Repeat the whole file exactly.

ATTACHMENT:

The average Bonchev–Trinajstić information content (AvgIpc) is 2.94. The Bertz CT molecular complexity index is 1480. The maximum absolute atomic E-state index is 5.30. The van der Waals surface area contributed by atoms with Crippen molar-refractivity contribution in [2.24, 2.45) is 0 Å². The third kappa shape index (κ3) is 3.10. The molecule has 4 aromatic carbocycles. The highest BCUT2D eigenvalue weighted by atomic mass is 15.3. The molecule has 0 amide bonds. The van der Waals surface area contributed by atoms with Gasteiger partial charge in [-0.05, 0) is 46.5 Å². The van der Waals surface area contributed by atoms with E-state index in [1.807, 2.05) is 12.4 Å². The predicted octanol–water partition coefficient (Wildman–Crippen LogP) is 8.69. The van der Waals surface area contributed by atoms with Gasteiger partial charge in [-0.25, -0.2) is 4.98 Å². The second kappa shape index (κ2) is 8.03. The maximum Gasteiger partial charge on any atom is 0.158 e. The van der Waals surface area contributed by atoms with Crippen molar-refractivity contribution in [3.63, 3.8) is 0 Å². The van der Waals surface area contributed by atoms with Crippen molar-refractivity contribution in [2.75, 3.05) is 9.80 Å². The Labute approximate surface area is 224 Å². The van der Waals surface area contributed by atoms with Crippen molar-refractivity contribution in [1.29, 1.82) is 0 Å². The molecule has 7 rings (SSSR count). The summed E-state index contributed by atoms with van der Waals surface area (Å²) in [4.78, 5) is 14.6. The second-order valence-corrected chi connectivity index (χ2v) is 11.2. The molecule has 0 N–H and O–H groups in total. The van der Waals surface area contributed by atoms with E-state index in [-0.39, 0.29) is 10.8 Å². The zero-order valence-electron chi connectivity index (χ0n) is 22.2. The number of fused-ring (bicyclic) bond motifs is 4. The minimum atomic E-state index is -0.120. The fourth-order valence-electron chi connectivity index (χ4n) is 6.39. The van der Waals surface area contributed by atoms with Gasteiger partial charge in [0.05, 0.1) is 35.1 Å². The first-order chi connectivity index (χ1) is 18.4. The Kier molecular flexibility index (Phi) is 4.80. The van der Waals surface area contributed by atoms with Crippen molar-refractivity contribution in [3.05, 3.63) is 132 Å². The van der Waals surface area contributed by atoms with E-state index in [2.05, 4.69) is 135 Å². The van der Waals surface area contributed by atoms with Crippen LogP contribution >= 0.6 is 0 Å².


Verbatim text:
The average Bonchev–Trinajstić information content (AvgIpc) is 2.94. The Bertz CT molecular complexity index is 1480. The maximum absolute atomic E-state index is 5.30. The van der Waals surface area contributed by atoms with Crippen molar-refractivity contribution in [2.24, 2.45) is 0 Å². The third kappa shape index (κ3) is 3.10. The molecule has 4 aromatic carbocycles. The highest BCUT2D eigenvalue weighted by atomic mass is 15.3. The molecule has 0 amide bonds. The van der Waals surface area contributed by atoms with Gasteiger partial charge in [-0.05, 0) is 46.5 Å². The van der Waals surface area contributed by atoms with E-state index in [1.807, 2.05) is 12.4 Å². The predicted octanol–water partition coefficient (Wildman–Crippen LogP) is 8.69. The van der Waals surface area contributed by atoms with Gasteiger partial charge in [-0.25, -0.2) is 4.98 Å². The second kappa shape index (κ2) is 8.03. The maximum Gasteiger partial charge on any atom is 0.158 e. The van der Waals surface area contributed by atoms with Crippen molar-refractivity contribution in [3.63, 3.8) is 0 Å². The van der Waals surface area contributed by atoms with Crippen molar-refractivity contribution in [2.75, 3.05) is 9.80 Å². The Labute approximate surface area is 224 Å². The van der Waals surface area contributed by atoms with Crippen molar-refractivity contribution in [1.29, 1.82) is 0 Å². The molecule has 7 rings (SSSR count). The summed E-state index contributed by atoms with van der Waals surface area (Å²) in [4.78, 5) is 14.6. The second-order valence-corrected chi connectivity index (χ2v) is 11.2. The molecule has 0 N–H and O–H groups in total. The van der Waals surface area contributed by atoms with E-state index in [-0.39, 0.29) is 10.8 Å². The zero-order valence-electron chi connectivity index (χ0n) is 22.2. The number of fused-ring (bicyclic) bond motifs is 4. The minimum atomic E-state index is -0.120. The fourth-order valence-electron chi connectivity index (χ4n) is 6.39. The van der Waals surface area contributed by atoms with Gasteiger partial charge in [0.05, 0.1) is 35.1 Å². The first-order chi connectivity index (χ1) is 18.4. The Kier molecular flexibility index (Phi) is 4.80. The van der Waals surface area contributed by atoms with Crippen molar-refractivity contribution in [3.05, 3.63) is 132 Å². The van der Waals surface area contributed by atoms with E-state index in [2.05, 4.69) is 135 Å². The van der Waals surface area contributed by atoms with Crippen LogP contribution >= 0.6 is 0 Å².